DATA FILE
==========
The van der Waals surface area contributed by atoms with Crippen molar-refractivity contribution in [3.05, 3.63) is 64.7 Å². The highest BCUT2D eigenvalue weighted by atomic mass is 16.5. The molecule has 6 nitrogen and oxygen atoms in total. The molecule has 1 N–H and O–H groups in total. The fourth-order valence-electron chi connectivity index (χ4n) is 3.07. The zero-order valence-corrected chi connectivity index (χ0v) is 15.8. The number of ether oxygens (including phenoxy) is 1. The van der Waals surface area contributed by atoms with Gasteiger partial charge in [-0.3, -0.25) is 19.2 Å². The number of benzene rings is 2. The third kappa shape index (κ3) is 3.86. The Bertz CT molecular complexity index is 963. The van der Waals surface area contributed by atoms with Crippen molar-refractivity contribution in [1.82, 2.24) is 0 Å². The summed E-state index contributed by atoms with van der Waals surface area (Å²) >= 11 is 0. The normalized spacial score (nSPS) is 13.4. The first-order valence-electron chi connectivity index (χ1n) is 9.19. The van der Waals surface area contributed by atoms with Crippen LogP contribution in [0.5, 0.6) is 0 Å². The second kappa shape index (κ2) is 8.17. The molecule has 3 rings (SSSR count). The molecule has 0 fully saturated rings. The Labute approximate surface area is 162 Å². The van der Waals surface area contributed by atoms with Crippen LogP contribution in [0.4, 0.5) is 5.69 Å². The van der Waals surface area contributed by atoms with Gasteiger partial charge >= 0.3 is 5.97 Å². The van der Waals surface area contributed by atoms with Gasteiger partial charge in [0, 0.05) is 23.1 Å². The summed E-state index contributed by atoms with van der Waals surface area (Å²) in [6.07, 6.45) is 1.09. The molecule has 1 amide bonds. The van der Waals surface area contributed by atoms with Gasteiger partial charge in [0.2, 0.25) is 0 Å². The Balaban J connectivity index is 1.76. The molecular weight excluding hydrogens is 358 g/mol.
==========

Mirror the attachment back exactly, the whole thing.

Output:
The van der Waals surface area contributed by atoms with Crippen molar-refractivity contribution in [3.05, 3.63) is 64.7 Å². The highest BCUT2D eigenvalue weighted by atomic mass is 16.5. The molecule has 6 nitrogen and oxygen atoms in total. The molecule has 1 N–H and O–H groups in total. The fourth-order valence-electron chi connectivity index (χ4n) is 3.07. The zero-order valence-corrected chi connectivity index (χ0v) is 15.8. The number of ether oxygens (including phenoxy) is 1. The van der Waals surface area contributed by atoms with Gasteiger partial charge in [-0.3, -0.25) is 19.2 Å². The number of benzene rings is 2. The third kappa shape index (κ3) is 3.86. The Bertz CT molecular complexity index is 963. The van der Waals surface area contributed by atoms with Crippen molar-refractivity contribution in [1.82, 2.24) is 0 Å². The summed E-state index contributed by atoms with van der Waals surface area (Å²) >= 11 is 0. The normalized spacial score (nSPS) is 13.4. The first-order valence-electron chi connectivity index (χ1n) is 9.19. The van der Waals surface area contributed by atoms with Crippen LogP contribution in [0.5, 0.6) is 0 Å². The second kappa shape index (κ2) is 8.17. The molecule has 3 rings (SSSR count). The molecule has 0 fully saturated rings. The Labute approximate surface area is 162 Å². The van der Waals surface area contributed by atoms with Crippen LogP contribution in [0.4, 0.5) is 5.69 Å². The van der Waals surface area contributed by atoms with Gasteiger partial charge >= 0.3 is 5.97 Å². The van der Waals surface area contributed by atoms with Gasteiger partial charge in [0, 0.05) is 23.1 Å². The summed E-state index contributed by atoms with van der Waals surface area (Å²) in [6.07, 6.45) is 1.09. The molecule has 1 amide bonds. The van der Waals surface area contributed by atoms with Gasteiger partial charge in [0.2, 0.25) is 0 Å². The Balaban J connectivity index is 1.76. The molecular weight excluding hydrogens is 358 g/mol.